The Oregon Daily Journal
January 19, 1918
Artists Too Near Waterfront for Their Own Safety
Mahlon Blaine, an artist, whose home is in Dilley, Or., and Ernest Fong, a Chinese, also an artist, set out this morning to sketch riverfront pictures, contrary to a war law of Uncle Sam, and were taken before United States Marshal Alexander for investigation.
When Marshal Alexander told them the making of pictures of waterfronts might result in aiding the enemy, they declared they would confine their art to scenes which would less likely be of interest to the kaiser.
“I wan’t aware that the law was so strict,” said Blaine. “I didn’t mind being arrested, but would rather jump into the river than have it thought I was making sketches for the kaiser.”
Both were released.
January 20, 1918
“Spy” Artists Halted
Policeman Does his Duty, Medal or No Medal
Mahlon Blaine and Ernest Fong Promise to Make No More Pictures of Portland Waterfront
Visions of German spies, craftily plying their trade in making war sketches of the waterfront of a Pacific port, came before a detective of the police force as he caught sight of a couple busily sketching the Portland skyline near the Steel bridge. With a duty to be performed in sight he stepped forward and accosted the “spies.”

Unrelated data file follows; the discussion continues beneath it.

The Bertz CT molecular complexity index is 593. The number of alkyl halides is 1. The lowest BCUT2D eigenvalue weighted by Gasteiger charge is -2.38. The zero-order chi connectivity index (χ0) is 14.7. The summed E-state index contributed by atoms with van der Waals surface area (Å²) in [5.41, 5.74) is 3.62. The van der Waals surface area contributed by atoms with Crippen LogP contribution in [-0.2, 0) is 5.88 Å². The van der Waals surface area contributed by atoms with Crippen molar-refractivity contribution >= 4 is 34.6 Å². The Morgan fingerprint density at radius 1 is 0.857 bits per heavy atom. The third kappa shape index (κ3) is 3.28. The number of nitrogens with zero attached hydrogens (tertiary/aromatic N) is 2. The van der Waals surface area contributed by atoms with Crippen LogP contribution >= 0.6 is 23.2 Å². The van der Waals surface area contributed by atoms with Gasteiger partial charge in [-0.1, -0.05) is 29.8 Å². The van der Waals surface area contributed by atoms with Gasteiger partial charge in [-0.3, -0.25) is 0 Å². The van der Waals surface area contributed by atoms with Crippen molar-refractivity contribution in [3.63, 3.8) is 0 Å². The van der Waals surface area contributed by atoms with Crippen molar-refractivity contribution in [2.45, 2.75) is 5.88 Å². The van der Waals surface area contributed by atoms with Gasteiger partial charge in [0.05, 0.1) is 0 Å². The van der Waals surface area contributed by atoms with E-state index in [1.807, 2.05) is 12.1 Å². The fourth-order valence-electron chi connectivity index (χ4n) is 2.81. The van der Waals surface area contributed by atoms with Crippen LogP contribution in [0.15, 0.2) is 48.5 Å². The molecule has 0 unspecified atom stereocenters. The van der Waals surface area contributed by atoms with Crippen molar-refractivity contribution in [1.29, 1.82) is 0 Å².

“You’re arrested,” he declared.
“You’re kidding us,” scoffed Mahlon Blaine, artist. Ernest Fong, his associate, grinned his belief in the detective’s attempt at humor.
“Not so you’d notice it,” replied the arm of the law. “Don’t you know its against the law to sketch the waterfront. How do we know you’re not going to send those pictures to Kaiser Bill, so he can see how the Portland harbor looks?’
The two artists looked at one another.
“Hadn’t thought of that,” admitted Blaine.
“Well, that’s the way it might look to Uncle Sam. You’s better come up to see the United States Marshal.”
Marshal Alexander was soon convinced of the innocence of the devotees of art. And the artists promised to seek further for their subjects. So everything turned out satisfactorily except for the detective, who will probably not get a medal for capturing “dangerous German spies.”
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(Next post on Friday: Anna May Wong in Women Who Dare 1998 Calendar)